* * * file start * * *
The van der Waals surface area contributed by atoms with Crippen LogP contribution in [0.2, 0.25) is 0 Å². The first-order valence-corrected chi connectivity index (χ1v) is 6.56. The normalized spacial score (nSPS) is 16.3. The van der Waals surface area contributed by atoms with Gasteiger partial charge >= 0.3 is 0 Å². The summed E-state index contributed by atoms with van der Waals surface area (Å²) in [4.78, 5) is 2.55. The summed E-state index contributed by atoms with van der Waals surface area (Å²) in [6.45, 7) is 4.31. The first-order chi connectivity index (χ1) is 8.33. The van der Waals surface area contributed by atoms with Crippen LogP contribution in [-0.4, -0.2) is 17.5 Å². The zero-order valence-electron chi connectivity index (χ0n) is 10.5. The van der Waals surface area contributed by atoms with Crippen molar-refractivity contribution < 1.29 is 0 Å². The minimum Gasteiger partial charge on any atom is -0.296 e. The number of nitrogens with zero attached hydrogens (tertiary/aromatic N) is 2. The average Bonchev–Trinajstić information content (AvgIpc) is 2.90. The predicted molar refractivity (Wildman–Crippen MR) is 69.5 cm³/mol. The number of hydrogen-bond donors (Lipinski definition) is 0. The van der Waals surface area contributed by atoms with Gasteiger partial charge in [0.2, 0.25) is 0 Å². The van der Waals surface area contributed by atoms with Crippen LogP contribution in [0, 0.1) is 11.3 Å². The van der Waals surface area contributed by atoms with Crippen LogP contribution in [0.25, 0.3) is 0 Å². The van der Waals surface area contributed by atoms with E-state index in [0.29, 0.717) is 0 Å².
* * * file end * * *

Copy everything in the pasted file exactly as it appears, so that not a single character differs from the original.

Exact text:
The van der Waals surface area contributed by atoms with Crippen LogP contribution in [0.2, 0.25) is 0 Å². The first-order valence-corrected chi connectivity index (χ1v) is 6.56. The normalized spacial score (nSPS) is 16.3. The van der Waals surface area contributed by atoms with Gasteiger partial charge >= 0.3 is 0 Å². The summed E-state index contributed by atoms with van der Waals surface area (Å²) in [4.78, 5) is 2.55. The summed E-state index contributed by atoms with van der Waals surface area (Å²) in [6.45, 7) is 4.31. The first-order chi connectivity index (χ1) is 8.33. The van der Waals surface area contributed by atoms with Crippen LogP contribution in [-0.4, -0.2) is 17.5 Å². The zero-order valence-electron chi connectivity index (χ0n) is 10.5. The van der Waals surface area contributed by atoms with Crippen molar-refractivity contribution < 1.29 is 0 Å². The minimum Gasteiger partial charge on any atom is -0.296 e. The number of nitrogens with zero attached hydrogens (tertiary/aromatic N) is 2. The average Bonchev–Trinajstić information content (AvgIpc) is 2.90. The predicted molar refractivity (Wildman–Crippen MR) is 69.5 cm³/mol. The number of hydrogen-bond donors (Lipinski definition) is 0. The van der Waals surface area contributed by atoms with Gasteiger partial charge in [0.2, 0.25) is 0 Å². The van der Waals surface area contributed by atoms with Crippen LogP contribution in [0, 0.1) is 11.3 Å². The van der Waals surface area contributed by atoms with Crippen LogP contribution in [0.25, 0.3) is 0 Å². The van der Waals surface area contributed by atoms with E-state index in [0.29, 0.717) is 0 Å².